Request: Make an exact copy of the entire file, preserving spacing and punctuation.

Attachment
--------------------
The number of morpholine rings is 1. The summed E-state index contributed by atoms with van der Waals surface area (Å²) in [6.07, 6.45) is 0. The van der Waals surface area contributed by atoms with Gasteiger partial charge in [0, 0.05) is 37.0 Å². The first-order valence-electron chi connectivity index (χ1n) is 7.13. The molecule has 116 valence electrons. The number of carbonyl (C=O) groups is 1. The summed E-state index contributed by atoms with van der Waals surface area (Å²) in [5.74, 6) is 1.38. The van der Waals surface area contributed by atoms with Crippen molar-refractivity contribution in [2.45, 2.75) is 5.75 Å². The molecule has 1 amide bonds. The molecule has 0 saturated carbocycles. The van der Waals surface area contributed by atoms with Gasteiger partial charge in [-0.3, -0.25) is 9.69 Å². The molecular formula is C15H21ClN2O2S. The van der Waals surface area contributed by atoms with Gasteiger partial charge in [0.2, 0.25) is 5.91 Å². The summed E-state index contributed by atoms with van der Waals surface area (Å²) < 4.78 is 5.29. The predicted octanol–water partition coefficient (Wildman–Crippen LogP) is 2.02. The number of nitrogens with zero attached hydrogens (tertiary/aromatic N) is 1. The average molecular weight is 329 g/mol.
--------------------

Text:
The number of morpholine rings is 1. The summed E-state index contributed by atoms with van der Waals surface area (Å²) in [6.07, 6.45) is 0. The van der Waals surface area contributed by atoms with Gasteiger partial charge in [0, 0.05) is 37.0 Å². The first-order valence-electron chi connectivity index (χ1n) is 7.13. The molecule has 116 valence electrons. The number of carbonyl (C=O) groups is 1. The summed E-state index contributed by atoms with van der Waals surface area (Å²) in [5.74, 6) is 1.38. The van der Waals surface area contributed by atoms with Crippen molar-refractivity contribution in [2.45, 2.75) is 5.75 Å². The molecule has 1 amide bonds. The molecule has 0 saturated carbocycles. The van der Waals surface area contributed by atoms with Gasteiger partial charge in [-0.3, -0.25) is 9.69 Å². The molecular formula is C15H21ClN2O2S. The van der Waals surface area contributed by atoms with Gasteiger partial charge in [0.2, 0.25) is 5.91 Å². The summed E-state index contributed by atoms with van der Waals surface area (Å²) < 4.78 is 5.29. The predicted octanol–water partition coefficient (Wildman–Crippen LogP) is 2.02. The number of nitrogens with zero attached hydrogens (tertiary/aromatic N) is 1. The average molecular weight is 329 g/mol.